I’m a sucker for eye-candy, and the other day I came across the beautifully lit renders produced by Minilight. It’s a nice, minimal implementation of a global illumination renderer that’s been ported to a wide variety of different languages from C to ActionScript. So of course, I couldn’t resist trying to implement it in F#.
What is a “global illumination renderer”?
In short; a global illumination renderer attempts to simulate the way that light behaves in the real world. It bounces rays of light around the scene, noting which surfaces are hit, and how each of them affects the ray. Of course real light travels fast – at about the speed of light, in fact – and our simulated rays can’t match that, so although the resulting effect looks natural, it’s not a very efficient way of getting there. Graphics systems that need to be near real-time (i.e. games), use a variety of short-cuts to try and get the same effect without requiring the same amount of number crunching.
Even this implementation is forced to use a couple of techniques to improve performance, I won’t go into them here, as they’re explained pretty thoroughly on the Minilight site.
Interestingly the algorithm uses a Monte Carlo technique to simulate the random path of the ray through the scene and the same technique is used in finance to model how the price of an asset will change through time.
Translating to F#
Luckily, the existing OCaml version is considered one of the reference implementations, and as ML is the spiritual predecessor of F# I didn’t expect it to be too difficult to port. It wasn’t. I’m no ML expert, so some of the language features were a bit of a surprise; things like the use of a dot on all of the operators, but these are pretty minimal syntactic differences.
Some of the ML constructs caused warnings from the F# compiler as I didn’t use the explicit ML compatibility mode. For instance, the use of the
^ operator to concatenate strings:
warning FS0062: This construct is for ML compatibility. Consider using the '+' operator instead. This may require a type annotation to indicate it acts on strings.
Some other changes included:
- Using dot rather than # notation to access class members
- Using square bracket for array element access (
let...andfor non-recursive bindings
There was also the opportunity to make use of some of the .NET framework classes, things like
System.Drawing.Bitmap to write pixels directly into a bitmap and then save it into a .PNG file. Much easier than trying to find something to read the .PPM file that the original version emits.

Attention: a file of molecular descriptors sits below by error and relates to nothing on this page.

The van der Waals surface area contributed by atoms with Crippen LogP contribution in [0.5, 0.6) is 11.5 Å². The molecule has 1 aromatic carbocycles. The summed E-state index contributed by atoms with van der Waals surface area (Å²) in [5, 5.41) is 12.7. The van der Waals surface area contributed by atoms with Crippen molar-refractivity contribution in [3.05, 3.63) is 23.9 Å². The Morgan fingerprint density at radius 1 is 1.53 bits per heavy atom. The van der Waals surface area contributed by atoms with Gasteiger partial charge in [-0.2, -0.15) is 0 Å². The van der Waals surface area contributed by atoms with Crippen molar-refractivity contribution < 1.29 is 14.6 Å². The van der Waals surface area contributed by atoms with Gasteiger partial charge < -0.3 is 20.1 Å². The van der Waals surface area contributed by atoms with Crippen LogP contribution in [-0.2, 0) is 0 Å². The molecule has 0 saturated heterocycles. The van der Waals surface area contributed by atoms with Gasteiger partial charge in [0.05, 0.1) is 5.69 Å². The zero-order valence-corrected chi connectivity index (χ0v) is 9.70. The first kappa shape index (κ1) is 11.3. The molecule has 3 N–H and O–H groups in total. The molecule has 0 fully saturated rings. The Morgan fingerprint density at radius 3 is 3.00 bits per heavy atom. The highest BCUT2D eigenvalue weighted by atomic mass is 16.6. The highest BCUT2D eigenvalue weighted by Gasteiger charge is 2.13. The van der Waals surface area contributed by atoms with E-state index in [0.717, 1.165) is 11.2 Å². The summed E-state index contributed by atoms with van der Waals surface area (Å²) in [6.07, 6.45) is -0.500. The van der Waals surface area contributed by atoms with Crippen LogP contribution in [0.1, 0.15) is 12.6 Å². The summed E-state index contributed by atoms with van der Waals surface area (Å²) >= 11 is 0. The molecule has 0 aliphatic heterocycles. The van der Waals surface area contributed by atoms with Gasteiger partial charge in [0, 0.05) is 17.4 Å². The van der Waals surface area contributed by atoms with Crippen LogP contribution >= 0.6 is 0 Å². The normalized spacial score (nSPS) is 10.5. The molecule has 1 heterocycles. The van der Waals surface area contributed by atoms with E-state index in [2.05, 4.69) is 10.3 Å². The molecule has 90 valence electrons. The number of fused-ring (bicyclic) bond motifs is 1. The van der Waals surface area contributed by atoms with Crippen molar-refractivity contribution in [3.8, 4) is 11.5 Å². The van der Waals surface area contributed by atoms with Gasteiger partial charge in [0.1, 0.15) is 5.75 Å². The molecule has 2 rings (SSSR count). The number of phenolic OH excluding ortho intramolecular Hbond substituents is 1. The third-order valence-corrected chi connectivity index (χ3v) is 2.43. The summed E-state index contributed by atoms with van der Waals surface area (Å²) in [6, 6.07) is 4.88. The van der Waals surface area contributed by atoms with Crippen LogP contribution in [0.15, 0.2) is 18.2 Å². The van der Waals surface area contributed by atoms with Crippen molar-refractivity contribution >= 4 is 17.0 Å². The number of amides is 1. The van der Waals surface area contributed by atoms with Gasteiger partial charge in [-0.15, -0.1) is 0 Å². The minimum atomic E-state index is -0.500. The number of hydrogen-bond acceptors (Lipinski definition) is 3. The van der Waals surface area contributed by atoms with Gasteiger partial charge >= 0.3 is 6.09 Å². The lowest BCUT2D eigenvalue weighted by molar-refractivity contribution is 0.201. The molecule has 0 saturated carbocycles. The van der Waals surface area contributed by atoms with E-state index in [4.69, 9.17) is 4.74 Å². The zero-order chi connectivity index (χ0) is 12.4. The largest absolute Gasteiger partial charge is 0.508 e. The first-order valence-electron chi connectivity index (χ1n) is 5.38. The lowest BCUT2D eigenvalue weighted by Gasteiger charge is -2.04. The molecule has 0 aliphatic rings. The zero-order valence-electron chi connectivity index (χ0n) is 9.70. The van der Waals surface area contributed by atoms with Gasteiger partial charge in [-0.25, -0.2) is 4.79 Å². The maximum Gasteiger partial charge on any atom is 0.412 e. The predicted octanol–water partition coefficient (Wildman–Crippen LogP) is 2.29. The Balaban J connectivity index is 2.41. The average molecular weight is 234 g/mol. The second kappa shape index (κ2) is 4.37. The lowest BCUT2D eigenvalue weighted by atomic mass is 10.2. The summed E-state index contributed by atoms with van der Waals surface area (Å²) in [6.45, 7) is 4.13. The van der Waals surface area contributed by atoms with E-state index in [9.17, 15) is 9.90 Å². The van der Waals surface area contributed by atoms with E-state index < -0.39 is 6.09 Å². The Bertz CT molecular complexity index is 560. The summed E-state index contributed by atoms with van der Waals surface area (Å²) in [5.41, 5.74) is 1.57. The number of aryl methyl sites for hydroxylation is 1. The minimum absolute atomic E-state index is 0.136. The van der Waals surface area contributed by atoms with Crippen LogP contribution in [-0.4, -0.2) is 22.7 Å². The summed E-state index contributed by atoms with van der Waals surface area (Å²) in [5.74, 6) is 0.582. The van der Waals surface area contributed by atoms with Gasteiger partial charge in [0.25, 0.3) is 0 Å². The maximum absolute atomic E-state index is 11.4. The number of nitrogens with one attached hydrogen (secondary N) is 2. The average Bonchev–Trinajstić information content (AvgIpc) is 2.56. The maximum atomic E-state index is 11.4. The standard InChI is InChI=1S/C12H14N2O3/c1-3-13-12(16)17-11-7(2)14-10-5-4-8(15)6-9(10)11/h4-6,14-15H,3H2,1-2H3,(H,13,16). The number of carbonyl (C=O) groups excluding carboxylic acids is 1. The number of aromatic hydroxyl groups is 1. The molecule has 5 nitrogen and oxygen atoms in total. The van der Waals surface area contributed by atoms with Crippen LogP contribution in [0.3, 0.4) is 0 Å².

One of the most obvious improvements that could be made is to make use of the parallelism support in F# and .NET. The algorithm itself is easily (if not embarrassingly) parallelisable, given that it iterates over the pixels in the output image, and performs independent operations on each of them. Unfortunately I haven’t had a chance to look at this yet – and the Windows VM I’m using only has a single processor anyway, so on a purely selfish note, I wouldn’t see any immediate performance improvements. It should be as simple as changing the pixel loop to use
Parallel.For, or creating an
async computation expression.
Something else to note: I err’d on the side of caution when it comes to saving intermediate images, so every iteration it creates and writes the file. This will be doing lots of allocation and strictly unnecessary work, especially for simple scenes.
Given this approach is so completely compute bound it would be interesting to see how moving some of the calculations to a GPU would affect it. It might even be possible to use quotations for some of the inner loops and then generate Nvidia intermediate language (PTX) from them – that’s something I’ve been wanting to do for a while.
I did run the code through the Visual Studio 2010 profiler to get a rough idea of where the time was being spent; it looked like the majority was in the leaf of the calculations where numerical operations where being performed on the vectors, which is consistent with what we’d expect.
Use the source
So, here’s the source. No warranties implied, use at your own risk, your mileage may vary, all errors are mine etc, etc.